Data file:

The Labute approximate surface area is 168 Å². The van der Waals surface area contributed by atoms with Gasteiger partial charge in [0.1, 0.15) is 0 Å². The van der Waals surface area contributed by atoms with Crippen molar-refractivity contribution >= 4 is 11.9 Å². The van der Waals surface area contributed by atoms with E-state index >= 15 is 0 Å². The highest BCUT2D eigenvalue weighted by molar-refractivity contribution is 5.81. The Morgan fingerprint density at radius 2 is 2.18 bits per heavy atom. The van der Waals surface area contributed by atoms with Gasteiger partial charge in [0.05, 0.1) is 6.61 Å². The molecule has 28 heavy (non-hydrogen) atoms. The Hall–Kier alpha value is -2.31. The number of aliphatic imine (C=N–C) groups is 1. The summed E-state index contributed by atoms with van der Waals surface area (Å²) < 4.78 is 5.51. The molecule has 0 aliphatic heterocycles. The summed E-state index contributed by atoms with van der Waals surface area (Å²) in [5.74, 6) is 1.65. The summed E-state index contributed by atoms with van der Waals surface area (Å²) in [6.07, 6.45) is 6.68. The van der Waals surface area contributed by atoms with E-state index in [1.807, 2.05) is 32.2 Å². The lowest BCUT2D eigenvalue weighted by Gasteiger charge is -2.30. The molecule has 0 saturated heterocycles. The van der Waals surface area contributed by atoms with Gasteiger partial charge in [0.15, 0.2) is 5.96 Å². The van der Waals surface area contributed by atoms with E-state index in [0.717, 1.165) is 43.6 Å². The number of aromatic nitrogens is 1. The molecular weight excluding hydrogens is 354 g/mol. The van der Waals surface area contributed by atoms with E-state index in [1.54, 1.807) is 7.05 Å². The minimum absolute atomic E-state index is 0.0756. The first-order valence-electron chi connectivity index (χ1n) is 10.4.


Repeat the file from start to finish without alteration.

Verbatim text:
The Labute approximate surface area is 168 Å². The van der Waals surface area contributed by atoms with Gasteiger partial charge in [0.1, 0.15) is 0 Å². The van der Waals surface area contributed by atoms with Crippen molar-refractivity contribution >= 4 is 11.9 Å². The van der Waals surface area contributed by atoms with E-state index >= 15 is 0 Å². The highest BCUT2D eigenvalue weighted by molar-refractivity contribution is 5.81. The Morgan fingerprint density at radius 2 is 2.18 bits per heavy atom. The van der Waals surface area contributed by atoms with Gasteiger partial charge in [0.05, 0.1) is 6.61 Å². The molecule has 28 heavy (non-hydrogen) atoms. The Hall–Kier alpha value is -2.31. The number of aliphatic imine (C=N–C) groups is 1. The summed E-state index contributed by atoms with van der Waals surface area (Å²) < 4.78 is 5.51. The molecule has 0 aliphatic heterocycles. The summed E-state index contributed by atoms with van der Waals surface area (Å²) in [5.74, 6) is 1.65. The summed E-state index contributed by atoms with van der Waals surface area (Å²) in [6.07, 6.45) is 6.68. The van der Waals surface area contributed by atoms with E-state index in [1.807, 2.05) is 32.2 Å². The lowest BCUT2D eigenvalue weighted by Gasteiger charge is -2.30. The molecule has 0 saturated heterocycles. The van der Waals surface area contributed by atoms with Gasteiger partial charge in [0.15, 0.2) is 5.96 Å². The van der Waals surface area contributed by atoms with E-state index in [0.717, 1.165) is 43.6 Å². The number of aromatic nitrogens is 1. The molecular weight excluding hydrogens is 354 g/mol. The van der Waals surface area contributed by atoms with E-state index in [1.54, 1.807) is 7.05 Å². The minimum absolute atomic E-state index is 0.0756. The first-order valence-electron chi connectivity index (χ1n) is 10.4.